Recovering the goodness of being single

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“You’re not really an adult until you get married or own property.”

So goes the joke about the maturation process for young people, where singleness is typically portrayed in the negative. At best, it’s viewed just as a phase one will eventually move past. At worst, it’s indicator of one’s self-worth and identity: “What wrong with him that he’s still not in a relationship?”

It’s a silent but prevalent social expectation. Singleness is something to move away from. Something to escape.

But once you are liberated from singleness, then you’re somebody and are worth taking seriously, as Kristin Koch wrote in the Huffington Post about moving from the single life to being engaged:

“Of course, my stock quickly rose as soon as I exchanged my scarlet ‘S’ for a sapphire engagement ring. Just like that, the same people who once made me feel pathetic for being ring-less suddenly admired me. It was like the door to an exclusive club had opened up to me. And membership had its privileges.”

Kosh noted that her social and work life, friends and colleagues started treating her with respect, and more career opportunities were opened to her. To some degree, full integration with society was denied to her until she proved that someone found her valuable enough to marry.

Kosh, having lived with her boyfriend for six years, was clearly viewing her situation from a more secular perspective. But the “singleness is hell” attitude saturates much of the modern Christian thinking as well.

“When God brings someone into your life, she’ll be the one, but it’s always on his timing.” “I’m praying that your future husband will be godly.” “You’re young! You still have time to find someone.”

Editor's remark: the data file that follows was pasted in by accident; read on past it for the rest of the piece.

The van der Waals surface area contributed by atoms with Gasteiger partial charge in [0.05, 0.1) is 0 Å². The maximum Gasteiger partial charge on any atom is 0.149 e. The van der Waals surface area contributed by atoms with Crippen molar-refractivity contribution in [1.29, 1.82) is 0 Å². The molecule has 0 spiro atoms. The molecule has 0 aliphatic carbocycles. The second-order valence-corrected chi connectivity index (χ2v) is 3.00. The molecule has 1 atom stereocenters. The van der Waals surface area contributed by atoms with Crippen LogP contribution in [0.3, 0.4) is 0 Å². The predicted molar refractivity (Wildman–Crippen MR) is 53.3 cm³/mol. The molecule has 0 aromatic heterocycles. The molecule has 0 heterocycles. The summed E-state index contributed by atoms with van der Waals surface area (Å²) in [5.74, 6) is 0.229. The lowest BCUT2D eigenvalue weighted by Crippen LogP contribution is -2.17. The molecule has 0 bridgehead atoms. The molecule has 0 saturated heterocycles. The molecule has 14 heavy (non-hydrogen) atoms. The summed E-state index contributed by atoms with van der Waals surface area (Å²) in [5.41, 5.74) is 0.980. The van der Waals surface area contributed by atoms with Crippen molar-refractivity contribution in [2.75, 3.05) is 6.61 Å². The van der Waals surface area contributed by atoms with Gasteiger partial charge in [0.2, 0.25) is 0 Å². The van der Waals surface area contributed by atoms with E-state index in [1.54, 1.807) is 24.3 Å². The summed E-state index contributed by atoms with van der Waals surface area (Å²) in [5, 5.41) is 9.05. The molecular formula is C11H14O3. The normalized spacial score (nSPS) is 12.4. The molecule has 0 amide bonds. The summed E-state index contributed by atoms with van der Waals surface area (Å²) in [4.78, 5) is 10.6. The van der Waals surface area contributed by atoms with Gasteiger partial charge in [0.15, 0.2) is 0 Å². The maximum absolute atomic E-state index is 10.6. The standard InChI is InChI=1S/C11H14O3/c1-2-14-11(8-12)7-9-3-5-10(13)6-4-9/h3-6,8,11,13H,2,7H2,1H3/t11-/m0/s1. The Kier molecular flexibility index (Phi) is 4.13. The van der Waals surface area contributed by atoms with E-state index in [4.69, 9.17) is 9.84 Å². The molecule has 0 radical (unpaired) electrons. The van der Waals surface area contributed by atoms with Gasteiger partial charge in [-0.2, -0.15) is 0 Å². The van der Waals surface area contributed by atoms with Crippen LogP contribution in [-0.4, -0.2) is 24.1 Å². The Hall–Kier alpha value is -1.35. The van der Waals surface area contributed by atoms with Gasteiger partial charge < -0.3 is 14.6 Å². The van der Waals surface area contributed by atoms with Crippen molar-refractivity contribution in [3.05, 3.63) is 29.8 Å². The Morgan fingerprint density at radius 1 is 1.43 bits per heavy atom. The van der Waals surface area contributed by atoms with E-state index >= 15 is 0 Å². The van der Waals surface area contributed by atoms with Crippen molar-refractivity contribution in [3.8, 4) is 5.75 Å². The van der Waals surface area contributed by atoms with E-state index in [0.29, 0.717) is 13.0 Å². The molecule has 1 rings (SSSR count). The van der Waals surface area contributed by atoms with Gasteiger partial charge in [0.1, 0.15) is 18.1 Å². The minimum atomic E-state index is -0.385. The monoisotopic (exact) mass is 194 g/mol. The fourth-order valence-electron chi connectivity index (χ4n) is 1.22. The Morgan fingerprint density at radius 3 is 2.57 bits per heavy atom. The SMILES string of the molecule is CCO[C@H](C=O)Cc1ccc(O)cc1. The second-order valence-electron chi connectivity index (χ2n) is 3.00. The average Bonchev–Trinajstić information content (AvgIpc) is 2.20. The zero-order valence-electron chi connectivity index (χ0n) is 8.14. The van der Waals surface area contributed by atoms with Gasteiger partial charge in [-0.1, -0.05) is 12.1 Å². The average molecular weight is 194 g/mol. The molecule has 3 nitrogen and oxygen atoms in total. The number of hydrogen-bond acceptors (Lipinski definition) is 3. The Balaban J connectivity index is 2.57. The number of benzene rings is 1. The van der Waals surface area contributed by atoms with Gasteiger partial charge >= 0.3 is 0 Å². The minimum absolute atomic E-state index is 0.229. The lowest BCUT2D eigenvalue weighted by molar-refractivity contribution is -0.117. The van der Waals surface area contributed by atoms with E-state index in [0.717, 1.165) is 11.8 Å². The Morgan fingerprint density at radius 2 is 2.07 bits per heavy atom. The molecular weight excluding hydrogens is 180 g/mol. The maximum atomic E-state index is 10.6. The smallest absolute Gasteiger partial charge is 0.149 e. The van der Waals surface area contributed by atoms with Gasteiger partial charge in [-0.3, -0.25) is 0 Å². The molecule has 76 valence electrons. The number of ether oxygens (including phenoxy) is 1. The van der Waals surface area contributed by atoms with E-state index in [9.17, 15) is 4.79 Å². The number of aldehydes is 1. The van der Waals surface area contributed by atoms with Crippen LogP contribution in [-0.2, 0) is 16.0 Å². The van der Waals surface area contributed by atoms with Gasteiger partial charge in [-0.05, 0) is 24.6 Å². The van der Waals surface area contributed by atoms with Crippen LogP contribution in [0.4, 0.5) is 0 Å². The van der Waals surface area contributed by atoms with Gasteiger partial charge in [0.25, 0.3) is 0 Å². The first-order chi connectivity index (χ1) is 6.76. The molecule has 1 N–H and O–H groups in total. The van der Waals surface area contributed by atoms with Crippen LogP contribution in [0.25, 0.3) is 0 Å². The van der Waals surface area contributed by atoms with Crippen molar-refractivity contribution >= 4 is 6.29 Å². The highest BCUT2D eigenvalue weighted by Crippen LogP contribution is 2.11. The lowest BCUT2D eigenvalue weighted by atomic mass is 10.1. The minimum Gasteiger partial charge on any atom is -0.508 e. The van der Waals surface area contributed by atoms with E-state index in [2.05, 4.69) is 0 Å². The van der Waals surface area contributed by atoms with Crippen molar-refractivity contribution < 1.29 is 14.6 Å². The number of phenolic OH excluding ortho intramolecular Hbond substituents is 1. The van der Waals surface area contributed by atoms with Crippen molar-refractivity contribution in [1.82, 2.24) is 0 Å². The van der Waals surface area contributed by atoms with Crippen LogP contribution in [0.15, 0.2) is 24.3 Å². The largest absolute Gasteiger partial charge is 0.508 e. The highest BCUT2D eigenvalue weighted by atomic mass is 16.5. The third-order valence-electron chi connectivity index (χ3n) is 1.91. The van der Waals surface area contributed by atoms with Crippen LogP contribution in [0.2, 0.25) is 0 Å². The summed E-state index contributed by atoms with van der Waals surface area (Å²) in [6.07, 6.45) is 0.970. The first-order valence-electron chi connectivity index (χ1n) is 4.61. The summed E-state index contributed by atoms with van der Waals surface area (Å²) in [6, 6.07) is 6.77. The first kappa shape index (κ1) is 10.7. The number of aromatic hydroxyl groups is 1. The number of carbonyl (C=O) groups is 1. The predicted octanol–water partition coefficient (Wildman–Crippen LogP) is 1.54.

Although said with good intentions, underneath these comments is the same assumption that the larger non-Christian culture holds: the good life is not available to you until you’re married.

Not only is there the same social hierarchy within churches (like being promoted from the young adults Bible study to a young marrieds group), but singleness often impedes one’s ability to serve in ministry.

“We’d prefer our youth leader to be married, so that the girls can have someone to connect with as well.” It’s actually a pretty savvy business move. Pay for one youth worker, but get the second one for free.

“We want a pastor to be able to minister to married couples,” implying that experience in marriage, not experience in understanding and applying Scripture, is what really equips someone to counsel couples.

But at the heart of all these comments is belief that marriage is a better state than singleness. As someone who has served in ministry, I’ve seen ministers who have been severely limited in their work precisely because they were married.

It’s been amusing to see churches demand that their pastor be married and then complain that he doesn’t visit enough homes, meet with more members for counseling, or attend more of the ministry events of the church because of his family commitments.

Some of my friends who are married pastors have shared that, while their wives have been so helpful in their ministry, countless opportunities were left at the wayside because the pastor’s first commitment was (rightfully) to his wife more than his ministry. Is the modern church’s stagnancy due to a lack of single ministers who can devote themselves fully to their ministry?

At a culturally larger level, many Christians who implicitly proclaimed that life without marriage is sub-human found themselves fumbling and incoherent when those same-sex- attracted pushed to participate in this “inner-circle” called marriage. Life-long celibacy in obedience and pursuit of God? Evangelical churches had never celebrated such a path of life before, and when this course of action was suddenly appealed to in response to gay marriage, the call sounded empty and hollow. For decades, the church led the way in proclaiming that marriage was the only way to really mature as a person and enjoy life, and the secular culture took that assumption to its logical conclusion.

In the Bible, the apostle Paul literally commands: “Do not seek a wife.” I’ve only heard one pastor in my life recommend such an approach to me. But he, like Paul, knew that marriage, while a great gift, was also a burden: “Those who marry will have worldly troubles, and I would spare you that.”

The church needs Christ-centered marriages, but it also needs Christ-centered singles who are empowered and encouraged to lead and serve in ways that married Christians can only dream of.